(This post is part of a conversation with Henrik Lutzen; about why we pursue craft skills. If you happen to read this, please comment.)
I believe there’s way too much focus on tools and technique, with less attention to design, ethics, and finding a common ground. For starters, I believe one of the easiest ways to establish that we share the same basic information is by sharing the books that we have found useful. (We could begin by writing brief reviews of what we consider to be essential or important books, for instance) By now, most artisans working in ‘shall we call it’ residential scale building trades should be familiar with A Pattern Language. Furniture-makers will likely have read James Krenov’s books; those interested in Japanese woodworking will have read Toshio Odate.
My reading list goes back to when I dropped out of college in the mid-80’s, and includes The Wheelwright’s Shop, John Ruskin’s Nature of Gothic, David Pye, and the English Arts & Crafts Movement.
Next came timber framing: English Historic Carpentry by Cecil Hewett, The Framed Houses of Massachusetts Bay by Abbot Lowell Cummings, Silent Spaces by Malcolm Kirk. Boatbuilding by Howard Chapelle, also Skin Boats and Bark Canoes, and Lance Lee’s incomparable Barns, Beams and Boats.
Obviously, this is a short list, but the point I’m trying to make is that shared literacy is meta-cognitive. We may have widely different impressions of the same book, but should still be able to acknowledge a coherent work that stands alone, in much the same way as a painting or building or piece of furniture. Artisans tend to be eclectic and self-educated, at least more than most. (“…consider the man of average intelligence…” Twain)
I won’t pretend to know precisely what compels someone to hand-cut through-tenons, or through dovetails, but I believe it’s at least in part because we want to see and experience a sort of honesty in our made environment, in a way that sheetrock or 3-D printers may not be able to satisfy. So, what (and who) has influenced and shaped your sense of design, ethics, philosophy, etc.? Books, tools, boats, buildings, furniture… I believe that each of us will ultimately realize a curriculum vitae and a bibliography, in making the effort to reach out and to explain ourselves over these great distances. That, I think, is why I started the blog and continue to pursue it.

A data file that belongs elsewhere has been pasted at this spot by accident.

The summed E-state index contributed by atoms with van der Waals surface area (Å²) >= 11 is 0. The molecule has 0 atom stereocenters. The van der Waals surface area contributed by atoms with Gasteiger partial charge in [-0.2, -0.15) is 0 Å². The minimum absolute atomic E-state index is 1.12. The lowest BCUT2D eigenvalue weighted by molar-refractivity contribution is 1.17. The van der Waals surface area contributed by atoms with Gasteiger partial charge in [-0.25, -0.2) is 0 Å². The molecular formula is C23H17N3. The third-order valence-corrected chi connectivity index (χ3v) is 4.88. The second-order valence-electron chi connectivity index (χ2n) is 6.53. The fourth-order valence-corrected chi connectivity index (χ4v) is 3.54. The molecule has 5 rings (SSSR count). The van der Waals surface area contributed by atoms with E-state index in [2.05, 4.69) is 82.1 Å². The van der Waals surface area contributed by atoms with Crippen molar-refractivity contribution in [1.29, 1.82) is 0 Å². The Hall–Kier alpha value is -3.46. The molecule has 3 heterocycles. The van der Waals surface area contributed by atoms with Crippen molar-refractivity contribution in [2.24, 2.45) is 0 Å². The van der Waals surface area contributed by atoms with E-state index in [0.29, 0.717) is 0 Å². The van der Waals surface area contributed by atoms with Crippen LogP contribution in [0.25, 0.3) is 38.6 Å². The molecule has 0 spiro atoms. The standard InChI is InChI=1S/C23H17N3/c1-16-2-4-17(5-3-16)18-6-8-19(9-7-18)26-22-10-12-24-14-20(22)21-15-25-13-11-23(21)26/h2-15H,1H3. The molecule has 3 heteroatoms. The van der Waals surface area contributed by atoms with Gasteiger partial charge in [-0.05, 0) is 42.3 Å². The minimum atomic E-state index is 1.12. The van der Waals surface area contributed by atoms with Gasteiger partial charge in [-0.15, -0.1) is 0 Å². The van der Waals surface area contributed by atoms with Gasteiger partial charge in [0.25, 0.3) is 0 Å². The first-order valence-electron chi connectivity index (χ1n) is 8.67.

People who can actually perform high-value-added work are rather rare (perhaps always have been) and seriously undervalued in today’s world. I would like to see how this tracks from my generation to yours, for example, and how (in terms of influences, education, etc.) that has come about (by direct master-apprentice relationship, or alternatively through reading, videos, workshops…).
The first book I had was an old 1920’s copy of Audel’s Carpenter’s and Builder’s Guide, and later Feirer and Hutchings Cabinetmaking and Millwork. Both were instructive only in the mechanical aspects of work, never leading toward any sort of design skills. Not until Fine Woodworking came out in the late 70’s; and then Krenov’s books, which were just unbelievable. The best you could get before that were Bonanza and Sunset books, or Popular Mechanics. The better quality publications that had been available during the Arts & Crafts movement were long out of circulation by then.
Cultural Literacy (that’s what I’m calling it, for now): a sort of intellectual shorthand. There isn’t a lot of room to argue with Plato’s Allegory of the Cave, for instance, and it pretty much transcends language barriers. Thoreau (in Walden) illustrates his point with a story of two boys: one boy (with his father’s help) makes his own knife, while the other boy’s father buys him a knife. “Which would be more likely to cut his finger?” he asks. How much more profound; if we are able to understand the social and architectural implications of the Parthenon, or Ise, or Great Coxwell (all superb examples of their kind) summed up in a phrase?
Craft has that sort of power; if we insist that our language be as unrelentingly precise as our joinery.